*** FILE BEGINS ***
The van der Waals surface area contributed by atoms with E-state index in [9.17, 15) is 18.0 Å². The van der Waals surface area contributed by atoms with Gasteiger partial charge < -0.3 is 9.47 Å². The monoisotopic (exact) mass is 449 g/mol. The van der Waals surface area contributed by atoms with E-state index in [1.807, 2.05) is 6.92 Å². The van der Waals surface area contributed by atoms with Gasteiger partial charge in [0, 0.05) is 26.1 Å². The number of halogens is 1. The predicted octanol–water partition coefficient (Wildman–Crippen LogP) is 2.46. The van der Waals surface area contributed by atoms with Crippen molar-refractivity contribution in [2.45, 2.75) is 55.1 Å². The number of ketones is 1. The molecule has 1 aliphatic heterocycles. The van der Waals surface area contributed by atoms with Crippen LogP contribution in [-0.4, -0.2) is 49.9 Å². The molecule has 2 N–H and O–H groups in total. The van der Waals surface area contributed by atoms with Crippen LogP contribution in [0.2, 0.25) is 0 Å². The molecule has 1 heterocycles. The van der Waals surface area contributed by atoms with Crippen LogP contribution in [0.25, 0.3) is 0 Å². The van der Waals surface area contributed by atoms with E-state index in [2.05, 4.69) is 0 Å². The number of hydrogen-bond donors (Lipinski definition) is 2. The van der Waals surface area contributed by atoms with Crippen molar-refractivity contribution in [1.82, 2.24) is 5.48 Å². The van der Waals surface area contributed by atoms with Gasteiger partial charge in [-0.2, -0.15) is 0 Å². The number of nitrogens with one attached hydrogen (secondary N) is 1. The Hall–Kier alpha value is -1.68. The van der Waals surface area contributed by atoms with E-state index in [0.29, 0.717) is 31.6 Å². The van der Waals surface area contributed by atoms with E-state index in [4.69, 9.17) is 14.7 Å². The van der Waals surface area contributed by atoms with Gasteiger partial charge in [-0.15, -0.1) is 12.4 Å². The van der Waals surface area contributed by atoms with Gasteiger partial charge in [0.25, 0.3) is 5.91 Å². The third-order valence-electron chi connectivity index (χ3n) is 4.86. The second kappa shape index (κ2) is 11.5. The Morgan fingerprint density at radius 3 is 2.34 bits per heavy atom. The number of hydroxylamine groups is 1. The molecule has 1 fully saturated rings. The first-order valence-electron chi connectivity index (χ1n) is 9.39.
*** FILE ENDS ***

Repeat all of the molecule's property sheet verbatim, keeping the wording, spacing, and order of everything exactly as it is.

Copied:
The van der Waals surface area contributed by atoms with E-state index in [9.17, 15) is 18.0 Å². The van der Waals surface area contributed by atoms with Gasteiger partial charge < -0.3 is 9.47 Å². The monoisotopic (exact) mass is 449 g/mol. The van der Waals surface area contributed by atoms with E-state index in [1.807, 2.05) is 6.92 Å². The van der Waals surface area contributed by atoms with Gasteiger partial charge in [0, 0.05) is 26.1 Å². The number of halogens is 1. The predicted octanol–water partition coefficient (Wildman–Crippen LogP) is 2.46. The van der Waals surface area contributed by atoms with Crippen molar-refractivity contribution in [2.45, 2.75) is 55.1 Å². The number of ketones is 1. The molecule has 1 aliphatic heterocycles. The van der Waals surface area contributed by atoms with Crippen LogP contribution in [-0.4, -0.2) is 49.9 Å². The molecule has 2 N–H and O–H groups in total. The van der Waals surface area contributed by atoms with Crippen LogP contribution in [0.2, 0.25) is 0 Å². The molecule has 1 heterocycles. The van der Waals surface area contributed by atoms with Crippen LogP contribution in [0.25, 0.3) is 0 Å². The van der Waals surface area contributed by atoms with E-state index in [2.05, 4.69) is 0 Å². The number of hydrogen-bond donors (Lipinski definition) is 2. The van der Waals surface area contributed by atoms with Crippen molar-refractivity contribution in [1.82, 2.24) is 5.48 Å². The van der Waals surface area contributed by atoms with Gasteiger partial charge in [-0.2, -0.15) is 0 Å². The number of nitrogens with one attached hydrogen (secondary N) is 1. The Hall–Kier alpha value is -1.68. The van der Waals surface area contributed by atoms with E-state index in [0.29, 0.717) is 31.6 Å². The van der Waals surface area contributed by atoms with E-state index in [4.69, 9.17) is 14.7 Å². The van der Waals surface area contributed by atoms with Gasteiger partial charge in [-0.15, -0.1) is 12.4 Å². The van der Waals surface area contributed by atoms with Gasteiger partial charge in [0.25, 0.3) is 5.91 Å². The third-order valence-electron chi connectivity index (χ3n) is 4.86. The second kappa shape index (κ2) is 11.5. The Morgan fingerprint density at radius 3 is 2.34 bits per heavy atom. The number of hydroxylamine groups is 1. The molecule has 1 fully saturated rings. The first-order valence-electron chi connectivity index (χ1n) is 9.39.